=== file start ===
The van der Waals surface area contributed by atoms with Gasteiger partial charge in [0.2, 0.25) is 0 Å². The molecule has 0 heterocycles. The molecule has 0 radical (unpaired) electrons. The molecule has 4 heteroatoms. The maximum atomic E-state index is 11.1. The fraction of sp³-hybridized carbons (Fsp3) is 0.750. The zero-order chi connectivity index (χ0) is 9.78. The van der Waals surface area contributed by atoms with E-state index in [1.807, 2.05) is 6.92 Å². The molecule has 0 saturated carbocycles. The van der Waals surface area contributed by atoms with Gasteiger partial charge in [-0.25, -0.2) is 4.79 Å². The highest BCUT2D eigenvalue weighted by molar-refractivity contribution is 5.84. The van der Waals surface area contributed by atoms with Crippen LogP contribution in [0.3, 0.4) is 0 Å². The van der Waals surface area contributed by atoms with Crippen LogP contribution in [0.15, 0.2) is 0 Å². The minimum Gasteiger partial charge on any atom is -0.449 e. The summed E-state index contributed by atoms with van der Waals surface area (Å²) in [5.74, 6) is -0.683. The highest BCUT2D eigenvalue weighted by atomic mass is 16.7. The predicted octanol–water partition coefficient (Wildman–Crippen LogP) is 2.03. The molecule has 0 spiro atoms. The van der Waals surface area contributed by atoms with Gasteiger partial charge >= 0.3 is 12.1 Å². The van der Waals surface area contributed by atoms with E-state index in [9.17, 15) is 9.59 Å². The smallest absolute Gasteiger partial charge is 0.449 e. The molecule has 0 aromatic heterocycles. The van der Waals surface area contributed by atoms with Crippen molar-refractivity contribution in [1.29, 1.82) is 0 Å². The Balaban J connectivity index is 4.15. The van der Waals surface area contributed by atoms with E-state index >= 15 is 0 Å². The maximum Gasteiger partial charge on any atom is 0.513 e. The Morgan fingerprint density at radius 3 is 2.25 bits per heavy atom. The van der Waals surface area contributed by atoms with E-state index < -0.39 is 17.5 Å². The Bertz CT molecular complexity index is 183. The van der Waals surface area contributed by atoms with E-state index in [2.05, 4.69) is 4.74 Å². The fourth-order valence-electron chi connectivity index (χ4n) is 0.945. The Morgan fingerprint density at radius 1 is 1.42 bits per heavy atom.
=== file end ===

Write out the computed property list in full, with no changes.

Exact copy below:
The van der Waals surface area contributed by atoms with Gasteiger partial charge in [0.2, 0.25) is 0 Å². The molecule has 0 heterocycles. The molecule has 0 radical (unpaired) electrons. The molecule has 4 heteroatoms. The maximum atomic E-state index is 11.1. The fraction of sp³-hybridized carbons (Fsp3) is 0.750. The zero-order chi connectivity index (χ0) is 9.78. The van der Waals surface area contributed by atoms with E-state index in [1.807, 2.05) is 6.92 Å². The molecule has 0 saturated carbocycles. The van der Waals surface area contributed by atoms with Gasteiger partial charge in [-0.25, -0.2) is 4.79 Å². The highest BCUT2D eigenvalue weighted by molar-refractivity contribution is 5.84. The van der Waals surface area contributed by atoms with Crippen LogP contribution in [0.3, 0.4) is 0 Å². The van der Waals surface area contributed by atoms with Crippen LogP contribution in [0.15, 0.2) is 0 Å². The minimum Gasteiger partial charge on any atom is -0.449 e. The summed E-state index contributed by atoms with van der Waals surface area (Å²) in [5.74, 6) is -0.683. The highest BCUT2D eigenvalue weighted by atomic mass is 16.7. The predicted octanol–water partition coefficient (Wildman–Crippen LogP) is 2.03. The molecule has 0 spiro atoms. The van der Waals surface area contributed by atoms with Gasteiger partial charge >= 0.3 is 12.1 Å². The van der Waals surface area contributed by atoms with E-state index in [9.17, 15) is 9.59 Å². The smallest absolute Gasteiger partial charge is 0.449 e. The molecule has 0 aromatic heterocycles. The van der Waals surface area contributed by atoms with Crippen molar-refractivity contribution in [1.29, 1.82) is 0 Å². The Balaban J connectivity index is 4.15. The van der Waals surface area contributed by atoms with E-state index >= 15 is 0 Å². The maximum Gasteiger partial charge on any atom is 0.513 e. The Morgan fingerprint density at radius 3 is 2.25 bits per heavy atom. The van der Waals surface area contributed by atoms with E-state index < -0.39 is 17.5 Å². The Bertz CT molecular complexity index is 183. The van der Waals surface area contributed by atoms with E-state index in [2.05, 4.69) is 4.74 Å². The fourth-order valence-electron chi connectivity index (χ4n) is 0.945. The Morgan fingerprint density at radius 1 is 1.42 bits per heavy atom.